The COVID-19 pandemic accelerated the acceptance of remote work. And online collaboration tools, such as Zoom, have enabled businesses to operate effectively, regardless of location. Human resources executive Jeff Smith says, “I think the acceleration of video-based technology is a very good thing.”
According to 2023 remote work statistics and trends, 28.2% of full-time employees work a hybrid model, while 12.7% work entirely from home. Smith has decades of experience advising businesses and executives on all aspects of recruiting, compensation, management, and leadership development — and his take on this phenomenon is insightful.
He understands the importance of flexibility in the workforce. “It shows trust and allows people to be able to prioritize things in their life in a way that makes most people feel valued,” explains Smith, whose resume includes Senior Consultant at Personnel Decisions International and the VP of People Development at Time Warner.
Benefits of a hybrid work schedule include increased employee engagement and job satisfaction, elevated productivity, and reduced costs related to rent, utilities, and parking spaces over time. Workplace software purveyors OfficeRnD reports that a business can substantially reduce office costs by up to 40% by implementing a hybrid work model. In addition to reducing overhead costs, utilizing a hybrid workforce allows a company to access a wider pool of talent and attract and retain top talent.
Even so, traditional in-office work is nowhere near obsolete. In fact, 59.1% still work in an office — but according to a survey by freelancing platform Upwork, 98% of workers want to work remotely, at least periodically. So, office building or spare bedroom — does it really matter where the work is getting done? Not necessarily. Smith says, “Ideally, managers and organizations can be outcome-focused, more than place-focused in terms of work getting done.”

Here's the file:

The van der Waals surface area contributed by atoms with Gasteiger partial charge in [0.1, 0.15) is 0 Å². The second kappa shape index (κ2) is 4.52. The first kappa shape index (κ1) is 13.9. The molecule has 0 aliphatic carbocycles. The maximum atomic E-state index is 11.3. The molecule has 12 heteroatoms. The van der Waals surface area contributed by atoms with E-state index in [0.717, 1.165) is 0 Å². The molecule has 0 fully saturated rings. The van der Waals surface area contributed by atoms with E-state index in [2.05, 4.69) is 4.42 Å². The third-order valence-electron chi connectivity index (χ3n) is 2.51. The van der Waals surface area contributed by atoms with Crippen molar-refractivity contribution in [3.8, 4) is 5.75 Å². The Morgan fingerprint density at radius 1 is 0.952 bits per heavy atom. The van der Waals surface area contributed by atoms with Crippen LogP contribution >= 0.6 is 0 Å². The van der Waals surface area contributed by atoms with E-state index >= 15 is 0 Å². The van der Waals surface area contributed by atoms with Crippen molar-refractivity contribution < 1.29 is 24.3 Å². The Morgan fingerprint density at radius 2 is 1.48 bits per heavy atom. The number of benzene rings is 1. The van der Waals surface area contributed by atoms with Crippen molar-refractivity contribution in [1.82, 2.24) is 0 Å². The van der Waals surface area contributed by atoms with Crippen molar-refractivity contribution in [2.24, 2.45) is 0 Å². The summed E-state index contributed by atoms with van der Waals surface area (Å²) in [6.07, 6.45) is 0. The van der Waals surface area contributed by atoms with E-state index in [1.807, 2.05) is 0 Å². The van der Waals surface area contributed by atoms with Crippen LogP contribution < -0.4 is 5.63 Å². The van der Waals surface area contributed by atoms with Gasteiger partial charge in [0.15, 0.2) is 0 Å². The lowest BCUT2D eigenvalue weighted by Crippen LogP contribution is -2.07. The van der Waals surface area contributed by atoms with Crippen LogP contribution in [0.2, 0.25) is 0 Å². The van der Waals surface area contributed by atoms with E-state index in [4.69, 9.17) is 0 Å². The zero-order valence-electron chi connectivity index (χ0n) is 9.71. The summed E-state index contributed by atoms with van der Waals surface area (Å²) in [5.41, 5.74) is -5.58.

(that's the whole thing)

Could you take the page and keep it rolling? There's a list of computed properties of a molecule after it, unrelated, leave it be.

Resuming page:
He believes in the hybrid workplace model’s positive capabilities, which allow employees to find a balance between working at the office and working remotely based on their position and personal needs. However, “in the end, it comes down to the job and the company and what needs to get done,” says Jeff Smith.
Working from home requires people to be able to focus and produce quality results without being micromanaged in person. It’s not an excuse to slack off from one’s responsibilities. Jeff Smith, former BlackRock HR executive, says, “The No. 1 thing in this entire conversation should be getting the job done and being a strong performer. This is usually the most important to the organization but also what will earn you flexibility”
The New York City-based human resources executive continues, “I have seen that people are much more flexible with folks that get their job done than those who are struggling. It is very hard to give flexibility and time off and other things when someone is not doing what is expected of them.”
Remote Work Is On the Rise
Smith isn’t alone in this thinking, and the future of remote work looks promising. The Upwork survey estimated that 32.6 million Americans will work remotely by 2025. That’s approximately 22% of the workforce.